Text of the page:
10.3 Reasons Why You Need to Buy Two eMacs. Today.

Gazing ahead, it’s all one-piece new iMacs, which are mostly unknown and untouched. Looking over your shoulder, a mountain of eMacs awaits your next purchase. How about a two-for-one deal? (Info on both is handy at http://www.store.apple.com).

Let’s do the math. Basic eMacs cost $800 each. Add AppleCare service plans and shipping or tax and the price is a cool thousand bucks per computer. Throw in extra memory and your grand total for two shiny new eMacs cruises into the $2200 range. That’s a lot of money, but you’re getting a lot of computer(s).

What’s up, Nemo, you ask. Is that Arizona sun finally frying your bald head into incoherence? Perhaps, but let’s work through our “10.3 reasons” list.

REASON ONE = DOUBLE EXPOSURE. One eMac (E1) lives on the Internet and the other (E2) never goes online. E2 has no exposure to spam, viruses, or invasions of any online variety. E2 is a workhorse, or a gamer, or a dedicated Photoshop station, or whatever you decide, but it’s always ready to deliver speed and performance in a non-net way.

REASON TWO = SECURE ARCHIVING. Apple’s FireWire target disk mode is handy to transfer important files from one computer to another quickly and efficiently. You can go either direction, but first make sure that nothing being transferred onto E2 has any viral infections. Complete or partial archives and/or backups are conveniently located at the adjacent eMac, be it E1 or E2.

REASON THREE = FLEXIBLE RESOLUTIONS. As your eyes age you’ll appreciate eMac’s ability to display resolutions including my old favorite, 800 x 600, up to full screen capacity 1280 x 960 when needed to view two pages side by side. Many people still prefer CRT over LCD, for glass’s smoother presentation.

REASON FOUR = PHYSICAL SECURITY. Have you attempted to play tennis, or jump off a high dive, while carrying an eMac? The computer weighs a ton, and no sensible person would carry it more than twenty feet except under duress.

REASON FIVE = SPLENDID DESIGN. The eMac’s contoured blob shape is soothing feng shui on the eyes and nerves. New Apple keyboard and mouse are top of class for ergonomic and design qualities. Round speakers provide acceptable sound.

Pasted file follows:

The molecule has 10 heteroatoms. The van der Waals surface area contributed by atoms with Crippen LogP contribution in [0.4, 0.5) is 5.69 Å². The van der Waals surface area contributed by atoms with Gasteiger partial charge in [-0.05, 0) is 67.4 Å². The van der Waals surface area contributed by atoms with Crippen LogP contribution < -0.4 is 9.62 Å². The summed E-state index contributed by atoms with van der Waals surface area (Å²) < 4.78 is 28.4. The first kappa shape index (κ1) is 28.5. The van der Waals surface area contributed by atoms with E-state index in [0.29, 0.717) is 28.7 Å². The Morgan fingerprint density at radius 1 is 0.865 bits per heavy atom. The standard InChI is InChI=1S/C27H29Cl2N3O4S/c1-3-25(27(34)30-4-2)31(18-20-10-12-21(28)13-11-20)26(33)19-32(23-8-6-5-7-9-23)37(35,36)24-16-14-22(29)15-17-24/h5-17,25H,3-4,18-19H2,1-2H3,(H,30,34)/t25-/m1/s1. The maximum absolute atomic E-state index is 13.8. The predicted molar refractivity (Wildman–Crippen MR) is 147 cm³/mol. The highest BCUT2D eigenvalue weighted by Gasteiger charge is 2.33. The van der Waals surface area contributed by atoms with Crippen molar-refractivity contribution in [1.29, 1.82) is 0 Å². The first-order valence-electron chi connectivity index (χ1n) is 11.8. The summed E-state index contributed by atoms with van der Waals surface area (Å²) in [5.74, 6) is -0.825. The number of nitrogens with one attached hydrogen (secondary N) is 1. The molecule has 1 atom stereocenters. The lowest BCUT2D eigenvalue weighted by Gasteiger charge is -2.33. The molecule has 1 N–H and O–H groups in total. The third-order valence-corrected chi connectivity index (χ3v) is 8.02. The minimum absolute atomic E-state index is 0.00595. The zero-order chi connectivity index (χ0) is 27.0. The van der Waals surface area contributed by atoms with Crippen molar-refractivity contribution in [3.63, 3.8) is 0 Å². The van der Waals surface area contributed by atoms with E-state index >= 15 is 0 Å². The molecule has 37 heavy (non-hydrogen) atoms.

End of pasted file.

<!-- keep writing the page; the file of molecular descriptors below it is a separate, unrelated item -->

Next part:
REASON SIX = SPEED AND PERFORMANCE. Current 1.25GHz G4 processors are f-i-n-a-l-l-y up to snuff for most of us, especially when you consider the typical home or small office Macintosher. With total 512MB memory, eMac/1.25 is darn fast, and with 768MB-to-1GB of RAM an eMac is a screamer in most situations. Full specs are at: http://www.apple.com/emac/specs.html.

REASON SEVEN = SOFTWARE. It’s built-in, including mighty AppleWorks 6, still one of the best applications of all time. All your iApps are ready to burst into action on both E1 and E2.

REASON EIGHT = UPGRADES. If SuperDrive(s) or Bluetooth or AirPort are your cuppatea, toss in a few more c-notes and load up those eMacs.

REASON NINE = FREEBIES AND BARGAINS. Scout online or local retailers for sales, refurbs, giveaways, and other promotional discounts. Dealers need to move those eMacs, and they’ll grin like October pumpkins when they learn you’re buying two at once. Ask for deals and they will appear.

REASON TEN = ROCKNROLL. Apple’s accessory swivel stand is a swinger and an elevator, providing eMac with the ability to twist and shout while it tilts and rotates.

REASON 0.1 = NETWORKING. If desired, you can have both eMacs on the same local or broadband wired or wireless network.

REASON 0.2 = MULTIMEDIA. Play a movie or download some iTunes on E1 while you’re experimenting with Photoshop filters on E2.

REASON 0.3 = ENVY. When people walk into your office or computer room they will say “Wow! You have two of those new white computers.” They will be impressed, and jealous.

It all adds up to 10.3 reasons why you need to buy two new eMacs today. Send me a digital photo of your setup once they’re in place.

But wait, there’s more. If you choose to add extra memory to your new eMacs instead of having an Apple tech perform the upgrades, get tooled before you get unscrewed. The single screw holding the memory bay shut is extremely small and tightly embedded. Go to a hardware store (tools, not computers) and buy a good-quality screwdriver, size specified in your eMac manual. Otherwise you’ll be stewing. Trust me on this one. But once the trap door is open, memory insertion is not difficult.

Share Button

About John Nemerovski

John "Nemo" Nemerovski is MyMac's Reviews Editor. He is a private and small group personal technology tutor in Tucson, Arizona, USA, with an emphasis on iPad and iPhone training, plus basic computing, digital photography, and Photoshop. Nemo is an accomplished music instructor on keyboard and guitar, and an expert artisan bread baker. If you are interested in writing reviews or requesting a product review on MyMac, contact him: nemo [ a t ] mymac [ d o t ] c o m.

Leave a Reply